Falcons: Later-round offensive lineman in 2021 NFL Draft


Terry Fontenot has preached that the Falcons must hit on later-round draft picks and lower-priced free agents, given their current salary cap outlook.

“We’re going to have to find players because you can’t just build your roster with overpaid players in free agency or top draft picks. We have to really dig and find value in free agency,” Fontenot said via the Atlanta Journal-Constitution. “That’s working with the coaches and finding exactly what they need and going and finding the players that they need. That’s throughout the entire draft, and that’s in undrafted free agency. So, we have to be scouts and go find good players that can really fit the make-up and profile that we are looking for.”

This will begin a series on mid-to-late round prospects that could intrigue the coaching staff and front office. These are just as important as the higher-valued picks. Devonta Freeman (fourth-round) and Ricardo Allen (fifth-round) were both productive players for the Falcons but did not become worth their second contracts. Grady Jarrett (fifth-round) was the best mid-to-late-round pick from the Thomas Dimitroff era. He is top-three at his position and deserves to be a Falcon for life — similar to Julio Jones and Matt RyanDe’Vondre Campbell (fourth-round) was good for Atlanta when he was here, but again, not worth bringing back. Russell Gage (sixth-round) and Foyesade Oloukon (sixth-round) both are ascending players and could receive second contracts for the right price. Most recently, Mykal Walker (fourth-round) is the latest mid-to-late-round pick to earn starting time, but who is next?

Quinn Meinerz

Meinerz is an absolute mauler. See the aforementioned videos if you don’t know what I am talking about. In Penei Sewell’s draft profile, I mentioned one of the only weaknesses in his game is his inability to move a big body. It is the exact opposite with Meinerz; he looks like a bulldozer just moving piles of dirt around like it’s nothing. Mienerz is an absolute hog when it comes to run-blocking. He has a heavy background in wrestling, and it shows in his technique when pushing defenders around. He uses fantastic leverage and hand placement to dictate the direction of the defender. But someone this aggressive and bruising shouldn’t hold up in pass protection, right? Wrong, he was lighting up all of his individual pass rush reps at the Senior Bowl.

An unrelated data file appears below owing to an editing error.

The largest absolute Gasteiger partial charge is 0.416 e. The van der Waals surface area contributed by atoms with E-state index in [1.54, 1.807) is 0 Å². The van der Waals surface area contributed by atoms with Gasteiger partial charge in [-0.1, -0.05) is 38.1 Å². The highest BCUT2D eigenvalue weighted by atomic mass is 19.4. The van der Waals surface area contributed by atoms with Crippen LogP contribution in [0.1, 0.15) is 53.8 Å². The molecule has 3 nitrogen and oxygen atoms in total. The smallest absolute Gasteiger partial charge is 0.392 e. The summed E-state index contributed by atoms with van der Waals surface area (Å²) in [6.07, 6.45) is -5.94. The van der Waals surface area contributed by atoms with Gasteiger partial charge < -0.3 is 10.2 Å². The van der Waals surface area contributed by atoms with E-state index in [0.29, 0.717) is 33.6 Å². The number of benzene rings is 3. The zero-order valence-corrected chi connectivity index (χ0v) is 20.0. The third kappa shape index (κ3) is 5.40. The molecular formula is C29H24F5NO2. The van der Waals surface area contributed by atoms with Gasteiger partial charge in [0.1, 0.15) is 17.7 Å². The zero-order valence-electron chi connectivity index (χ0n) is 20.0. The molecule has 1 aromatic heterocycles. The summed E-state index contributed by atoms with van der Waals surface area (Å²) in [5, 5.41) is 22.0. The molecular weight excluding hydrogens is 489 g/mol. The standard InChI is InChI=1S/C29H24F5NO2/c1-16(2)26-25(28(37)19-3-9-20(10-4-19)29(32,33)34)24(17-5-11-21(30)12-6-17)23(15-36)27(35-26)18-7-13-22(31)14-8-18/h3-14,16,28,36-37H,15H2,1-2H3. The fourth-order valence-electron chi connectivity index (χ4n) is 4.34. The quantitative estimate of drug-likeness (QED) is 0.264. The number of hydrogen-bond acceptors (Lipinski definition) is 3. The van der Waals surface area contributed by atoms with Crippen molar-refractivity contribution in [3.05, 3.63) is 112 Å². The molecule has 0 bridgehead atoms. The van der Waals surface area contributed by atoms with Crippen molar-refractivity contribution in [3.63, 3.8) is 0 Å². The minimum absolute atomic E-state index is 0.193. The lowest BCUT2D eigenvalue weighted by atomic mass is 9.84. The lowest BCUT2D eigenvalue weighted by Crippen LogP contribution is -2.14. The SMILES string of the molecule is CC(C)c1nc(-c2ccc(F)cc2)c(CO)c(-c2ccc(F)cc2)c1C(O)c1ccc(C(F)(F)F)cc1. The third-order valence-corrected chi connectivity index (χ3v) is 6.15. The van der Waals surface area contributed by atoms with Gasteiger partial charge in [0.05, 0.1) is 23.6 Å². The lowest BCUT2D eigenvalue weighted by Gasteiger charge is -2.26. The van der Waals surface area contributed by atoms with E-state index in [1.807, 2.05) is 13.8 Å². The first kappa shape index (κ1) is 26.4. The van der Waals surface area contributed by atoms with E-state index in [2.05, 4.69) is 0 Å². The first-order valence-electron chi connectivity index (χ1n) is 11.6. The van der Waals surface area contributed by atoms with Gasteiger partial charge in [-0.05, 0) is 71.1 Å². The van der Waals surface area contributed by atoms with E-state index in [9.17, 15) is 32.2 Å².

The best thing about the former Wisconsin-Whitewater Warhawk is that he will step in and start as a guard or center, depending on how Fontenot attacks the offseason. Meinerz has been gaining steam as a prospect since Mobile, and now I get the feeling the Falcons will have to spend their third-round pick to get him.

Landon Dickerson

Instead of a fourth or fifth-round swing tackle, how about a prospect who has played every position along the offensive line.

If Dickerson didn’t tear his ACL late in the season and other injury concerns from Florida State, he’d be iOL1. He can compete for both guard and center positions immediately after getting healthy. The leadership and ferocity that he plays with make him a prime candidate to compete with Matt Hennessey for starting center and the open guard spot opposite Chris Lindstrom. Dickerson has great strength for the center position and produces great power. He has the strength to maintain blocks in both the passing and running game. When his team runs the ball, he is a move blocker capable of opening up huge holes for running backs. He can handle most power rushers on the inside as well. Expect Dickerson to be healthy before the 2021 season starts.

Kendrick Green

Although he has played predominantly at guard, potentially Green’s best fit would be as a center. According to PFF, Green tied another member of this list — Dickerson — for the Power Five lead in big-time blocks this season (14). Like the other two on this list, Green is an explosive interior lineman who has consistently improved throughout his collegiate career and offers center/guard positional flexibility. Furthermore, his experience in a run-heavy offense at Illoinis means he would best fit an NFL team that emphasizes running the ball, i.e., Arthur Smith. His athleticism points towards fitting in a zone-heavy scheme, but I wouldn’t limit Green just that; he’s an extremely underrated prospect.

Wyatt Davis

Davis is one of the best interior linemen in this draft, but unlike the others in this article, the former Ohio State Buckeye is strictly being scouted as a guard around many circles. The Falcons do have Matt Hennessey, who is expected to step in for the departing Alex Mack, but competition at every position is critical. Regardless, Davis has the tools to start immediately in the NFL — an extremely high floor. Davis is more scheme versatile than the others in the article as he is a dominant run blocker who can generate movement in any scheme. In man-gap schemes, he has the brute strength to move anyone lined up across from him. In zone schemes, he has enough athleticism, agility, and speed to be an effective pulling guard or blocking on the move. He is better in power concepts than outside-zone running schemes but can execute both effectively.


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